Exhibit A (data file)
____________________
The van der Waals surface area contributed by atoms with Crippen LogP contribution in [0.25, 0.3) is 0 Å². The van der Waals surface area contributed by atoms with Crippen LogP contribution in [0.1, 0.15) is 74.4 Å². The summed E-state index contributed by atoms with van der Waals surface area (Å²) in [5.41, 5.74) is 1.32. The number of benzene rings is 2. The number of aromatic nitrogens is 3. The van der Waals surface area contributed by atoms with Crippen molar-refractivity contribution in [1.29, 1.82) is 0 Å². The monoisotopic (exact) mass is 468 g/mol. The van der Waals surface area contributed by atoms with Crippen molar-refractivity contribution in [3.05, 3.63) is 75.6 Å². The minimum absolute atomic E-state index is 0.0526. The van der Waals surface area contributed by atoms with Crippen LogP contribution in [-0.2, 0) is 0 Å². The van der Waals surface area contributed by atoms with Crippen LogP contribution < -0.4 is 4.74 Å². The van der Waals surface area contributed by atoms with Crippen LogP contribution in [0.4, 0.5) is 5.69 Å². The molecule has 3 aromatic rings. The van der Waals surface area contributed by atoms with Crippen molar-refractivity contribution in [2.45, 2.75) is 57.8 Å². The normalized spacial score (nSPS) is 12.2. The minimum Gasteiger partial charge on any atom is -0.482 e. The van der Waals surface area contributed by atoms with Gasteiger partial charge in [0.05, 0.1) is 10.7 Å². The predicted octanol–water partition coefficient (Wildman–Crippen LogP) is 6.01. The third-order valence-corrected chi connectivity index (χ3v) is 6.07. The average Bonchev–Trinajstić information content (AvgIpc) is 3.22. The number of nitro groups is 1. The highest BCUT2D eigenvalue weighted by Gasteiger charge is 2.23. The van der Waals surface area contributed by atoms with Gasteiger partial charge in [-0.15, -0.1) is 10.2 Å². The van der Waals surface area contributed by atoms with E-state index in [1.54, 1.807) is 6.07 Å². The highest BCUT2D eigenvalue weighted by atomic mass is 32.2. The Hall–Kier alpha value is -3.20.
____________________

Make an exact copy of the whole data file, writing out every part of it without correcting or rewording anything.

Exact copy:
The van der Waals surface area contributed by atoms with Crippen LogP contribution in [0.25, 0.3) is 0 Å². The van der Waals surface area contributed by atoms with Crippen LogP contribution in [0.1, 0.15) is 74.4 Å². The summed E-state index contributed by atoms with van der Waals surface area (Å²) in [5.41, 5.74) is 1.32. The number of benzene rings is 2. The number of aromatic nitrogens is 3. The van der Waals surface area contributed by atoms with Crippen molar-refractivity contribution in [1.29, 1.82) is 0 Å². The monoisotopic (exact) mass is 468 g/mol. The van der Waals surface area contributed by atoms with Crippen molar-refractivity contribution in [3.05, 3.63) is 75.6 Å². The minimum absolute atomic E-state index is 0.0526. The van der Waals surface area contributed by atoms with Crippen LogP contribution in [-0.2, 0) is 0 Å². The van der Waals surface area contributed by atoms with Crippen LogP contribution < -0.4 is 4.74 Å². The van der Waals surface area contributed by atoms with Crippen LogP contribution in [0.4, 0.5) is 5.69 Å². The molecule has 3 aromatic rings. The van der Waals surface area contributed by atoms with Crippen molar-refractivity contribution in [2.45, 2.75) is 57.8 Å². The normalized spacial score (nSPS) is 12.2. The minimum Gasteiger partial charge on any atom is -0.482 e. The van der Waals surface area contributed by atoms with Gasteiger partial charge in [0.05, 0.1) is 10.7 Å². The predicted octanol–water partition coefficient (Wildman–Crippen LogP) is 6.01. The third-order valence-corrected chi connectivity index (χ3v) is 6.07. The average Bonchev–Trinajstić information content (AvgIpc) is 3.22. The number of nitro groups is 1. The highest BCUT2D eigenvalue weighted by Gasteiger charge is 2.23. The van der Waals surface area contributed by atoms with Gasteiger partial charge in [-0.15, -0.1) is 10.2 Å². The van der Waals surface area contributed by atoms with E-state index in [1.54, 1.807) is 6.07 Å². The highest BCUT2D eigenvalue weighted by atomic mass is 32.2. The Hall–Kier alpha value is -3.20.